And so it was. Apart from a small, easily overlooked paragraph in the Australian Financial Review on 1 September, the report was ignored by most of the Sydney media. Had the Senators realised it was a complete waste of time and money? (Not theirs,of course, but the taxpayers.) As Senator Scullion, who dissented, said the issue whether Australia should become a republic had already been considered in the referendum. Nothing had changed since then to suggest the question should be reconsidered. He thought it inappropriate and unnecessary to revisit the issue now. How right he was. Even the republican senators must now realize this. Otherwise they would not have tabled their report in such a way to ensure it would be ignored.

Read more...
 
Peter King Print E-mail
Written by Professor David Flint AM   
Monday, 06 September 2004

Over a year ago, we discussed with George Bougias, the National Chairman of the Greek Royalist Association, the need to bring into the fold the monarchist elements in our immigrant communities. George spoke at our 2003 conference, and his paper was very well received. I was delighted then to receive an invitation to attend the first conference of the Australian Monarchist Alliance in Melbourne on the weekend of 28 and 29 August 2004. I represented ACM with our Victorian Convenor, Brett Hogan. The conference was organized by George Bougias, with Bryan Stertern-Gill and Trevor Stanley. There were papers and/ or representatives from Sweden, Greece, Germany, Central Europe, Hungary and Cambodia. More details will be available on their site. The subject of my paper was timely-“Plebiscites-Against the Spirit if Not the Letter of the Constitution”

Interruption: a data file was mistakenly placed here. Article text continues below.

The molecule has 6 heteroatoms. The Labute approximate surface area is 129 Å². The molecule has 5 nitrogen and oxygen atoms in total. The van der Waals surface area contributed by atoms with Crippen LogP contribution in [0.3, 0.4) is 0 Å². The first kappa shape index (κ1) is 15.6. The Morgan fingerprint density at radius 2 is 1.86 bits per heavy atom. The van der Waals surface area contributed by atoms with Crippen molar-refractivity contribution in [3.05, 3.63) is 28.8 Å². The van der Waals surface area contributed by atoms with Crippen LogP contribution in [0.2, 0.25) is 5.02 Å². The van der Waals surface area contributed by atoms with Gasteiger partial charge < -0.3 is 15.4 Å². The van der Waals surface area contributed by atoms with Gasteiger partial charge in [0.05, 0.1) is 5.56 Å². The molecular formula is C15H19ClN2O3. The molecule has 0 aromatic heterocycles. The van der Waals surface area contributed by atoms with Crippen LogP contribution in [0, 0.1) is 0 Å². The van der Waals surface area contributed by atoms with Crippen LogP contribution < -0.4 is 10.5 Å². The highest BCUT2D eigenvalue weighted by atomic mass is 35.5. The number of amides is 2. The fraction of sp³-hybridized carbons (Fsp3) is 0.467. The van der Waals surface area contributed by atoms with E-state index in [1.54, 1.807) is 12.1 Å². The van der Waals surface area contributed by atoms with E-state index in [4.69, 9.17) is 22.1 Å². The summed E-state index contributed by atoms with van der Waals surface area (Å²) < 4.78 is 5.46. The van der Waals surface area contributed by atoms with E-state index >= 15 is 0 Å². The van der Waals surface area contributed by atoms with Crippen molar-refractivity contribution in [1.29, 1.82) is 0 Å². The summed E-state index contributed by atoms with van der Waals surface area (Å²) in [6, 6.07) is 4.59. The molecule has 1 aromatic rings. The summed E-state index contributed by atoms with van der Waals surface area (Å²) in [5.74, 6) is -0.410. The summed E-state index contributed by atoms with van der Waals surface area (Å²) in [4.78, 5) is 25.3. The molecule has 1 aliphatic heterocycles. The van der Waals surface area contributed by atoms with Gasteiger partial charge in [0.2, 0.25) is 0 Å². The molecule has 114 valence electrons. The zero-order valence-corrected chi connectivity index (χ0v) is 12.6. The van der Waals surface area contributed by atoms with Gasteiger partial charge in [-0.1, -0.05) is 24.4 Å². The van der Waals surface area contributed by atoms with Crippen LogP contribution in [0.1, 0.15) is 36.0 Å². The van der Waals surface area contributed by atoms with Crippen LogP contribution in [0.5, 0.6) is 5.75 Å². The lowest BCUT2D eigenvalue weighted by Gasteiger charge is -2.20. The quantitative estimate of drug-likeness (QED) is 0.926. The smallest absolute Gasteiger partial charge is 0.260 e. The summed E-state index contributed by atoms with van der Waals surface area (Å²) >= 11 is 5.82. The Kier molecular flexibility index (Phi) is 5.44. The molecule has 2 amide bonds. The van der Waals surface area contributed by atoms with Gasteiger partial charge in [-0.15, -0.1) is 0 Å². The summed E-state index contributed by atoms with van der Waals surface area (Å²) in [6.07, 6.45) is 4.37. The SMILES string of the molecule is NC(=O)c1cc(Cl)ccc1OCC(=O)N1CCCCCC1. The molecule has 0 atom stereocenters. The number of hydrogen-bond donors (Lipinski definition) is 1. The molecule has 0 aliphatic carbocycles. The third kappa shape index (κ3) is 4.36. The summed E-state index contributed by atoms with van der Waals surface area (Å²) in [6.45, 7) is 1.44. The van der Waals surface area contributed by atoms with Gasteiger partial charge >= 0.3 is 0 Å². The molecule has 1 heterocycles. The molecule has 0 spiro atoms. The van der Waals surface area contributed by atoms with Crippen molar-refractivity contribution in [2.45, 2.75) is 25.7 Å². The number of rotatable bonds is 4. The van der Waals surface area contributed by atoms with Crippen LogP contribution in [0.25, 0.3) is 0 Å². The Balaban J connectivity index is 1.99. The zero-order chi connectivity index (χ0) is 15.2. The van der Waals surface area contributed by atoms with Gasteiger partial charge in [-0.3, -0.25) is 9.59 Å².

Read more...
 
Are We a Democracy? Print E-mail
Written by Professor David Flint AM   
Monday, 06 September 2004

Are we a democracy? Of course we are. In fact we are one of the oldest and most successful democracies in the world.

But according to a federal government survey of the young which has been just released, only 53.4 % agree or strongly agree with the proposition that we are a democracy! The results for the oldest group, 22-25 years old, are especially disappointing- only 43.4% agree or strongly agree. Some say that while they would have agreed when they were younger, they had become more ambivalent. The younger the respondent, the more the results are reassuring. Among the very young, those aged 12-14, 68.6% agree or strongly agree that Australia is a democracy.

The focus groups were revealing. Some said they did not know what democracy means! Others in the 15-17 group thought it meant institutions but also fairness. While they accepted that Australia had democratic institutions, they did not think Australian society was fair, so they neither agreed nor disagreed with the proposition.

Read more...
 
Barnaby Joyce - strong supporter of our constitution Print E-mail
Written by Professor David Flint AM   
Monday, 23 August 2004



It was good to see that the Queensland Nationals Senate candidates have come out to declare their very strong belief that Australia’s move to a Republic is not inevitable, would not produce better Government, would not fix any single problem currently faced by Australia and would only serve as a distraction from the real tasks of elected representatives.

 They were responding to comments made by the Federal Treasurer and Deputy Leader of the Liberal Party, Peter Costello.

Read more...